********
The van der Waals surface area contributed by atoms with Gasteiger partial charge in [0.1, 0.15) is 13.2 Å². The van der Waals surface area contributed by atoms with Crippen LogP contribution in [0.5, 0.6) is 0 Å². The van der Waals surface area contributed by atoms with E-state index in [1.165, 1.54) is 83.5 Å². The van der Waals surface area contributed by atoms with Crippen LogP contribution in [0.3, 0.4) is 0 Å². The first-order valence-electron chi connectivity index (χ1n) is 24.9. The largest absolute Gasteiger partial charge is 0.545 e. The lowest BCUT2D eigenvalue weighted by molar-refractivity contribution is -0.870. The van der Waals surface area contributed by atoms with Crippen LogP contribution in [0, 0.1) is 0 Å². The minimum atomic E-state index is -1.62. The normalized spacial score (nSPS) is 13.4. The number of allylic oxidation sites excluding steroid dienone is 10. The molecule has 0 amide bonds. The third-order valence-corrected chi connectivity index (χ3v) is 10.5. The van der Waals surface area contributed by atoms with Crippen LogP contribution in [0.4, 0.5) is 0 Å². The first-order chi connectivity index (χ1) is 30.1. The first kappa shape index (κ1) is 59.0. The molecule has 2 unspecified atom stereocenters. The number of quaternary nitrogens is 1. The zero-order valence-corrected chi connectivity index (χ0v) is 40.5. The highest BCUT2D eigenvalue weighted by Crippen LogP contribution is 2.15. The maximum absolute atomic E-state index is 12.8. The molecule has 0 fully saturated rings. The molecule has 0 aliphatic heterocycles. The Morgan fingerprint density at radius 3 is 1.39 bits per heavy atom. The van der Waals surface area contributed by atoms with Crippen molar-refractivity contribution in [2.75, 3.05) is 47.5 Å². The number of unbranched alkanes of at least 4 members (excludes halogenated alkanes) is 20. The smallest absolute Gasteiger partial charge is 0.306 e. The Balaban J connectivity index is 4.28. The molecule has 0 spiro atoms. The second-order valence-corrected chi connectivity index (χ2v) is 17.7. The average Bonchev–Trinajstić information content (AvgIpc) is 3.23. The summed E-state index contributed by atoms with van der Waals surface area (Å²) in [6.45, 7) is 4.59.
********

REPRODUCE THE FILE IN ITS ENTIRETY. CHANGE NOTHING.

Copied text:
The van der Waals surface area contributed by atoms with Gasteiger partial charge in [0.1, 0.15) is 13.2 Å². The van der Waals surface area contributed by atoms with Crippen LogP contribution in [0.5, 0.6) is 0 Å². The van der Waals surface area contributed by atoms with E-state index in [1.165, 1.54) is 83.5 Å². The van der Waals surface area contributed by atoms with Crippen LogP contribution in [0.3, 0.4) is 0 Å². The first-order valence-electron chi connectivity index (χ1n) is 24.9. The largest absolute Gasteiger partial charge is 0.545 e. The lowest BCUT2D eigenvalue weighted by molar-refractivity contribution is -0.870. The van der Waals surface area contributed by atoms with Crippen LogP contribution in [0, 0.1) is 0 Å². The minimum atomic E-state index is -1.62. The normalized spacial score (nSPS) is 13.4. The number of allylic oxidation sites excluding steroid dienone is 10. The molecule has 0 amide bonds. The third-order valence-corrected chi connectivity index (χ3v) is 10.5. The van der Waals surface area contributed by atoms with Crippen LogP contribution in [0.4, 0.5) is 0 Å². The first-order chi connectivity index (χ1) is 30.1. The first kappa shape index (κ1) is 59.0. The molecule has 2 unspecified atom stereocenters. The number of quaternary nitrogens is 1. The zero-order valence-corrected chi connectivity index (χ0v) is 40.5. The highest BCUT2D eigenvalue weighted by Crippen LogP contribution is 2.15. The maximum absolute atomic E-state index is 12.8. The molecule has 0 fully saturated rings. The molecule has 0 aliphatic heterocycles. The Morgan fingerprint density at radius 3 is 1.39 bits per heavy atom. The van der Waals surface area contributed by atoms with Crippen molar-refractivity contribution in [2.75, 3.05) is 47.5 Å². The number of unbranched alkanes of at least 4 members (excludes halogenated alkanes) is 20. The smallest absolute Gasteiger partial charge is 0.306 e. The Balaban J connectivity index is 4.28. The molecule has 0 spiro atoms. The second-order valence-corrected chi connectivity index (χ2v) is 17.7. The average Bonchev–Trinajstić information content (AvgIpc) is 3.23. The summed E-state index contributed by atoms with van der Waals surface area (Å²) in [6.45, 7) is 4.59.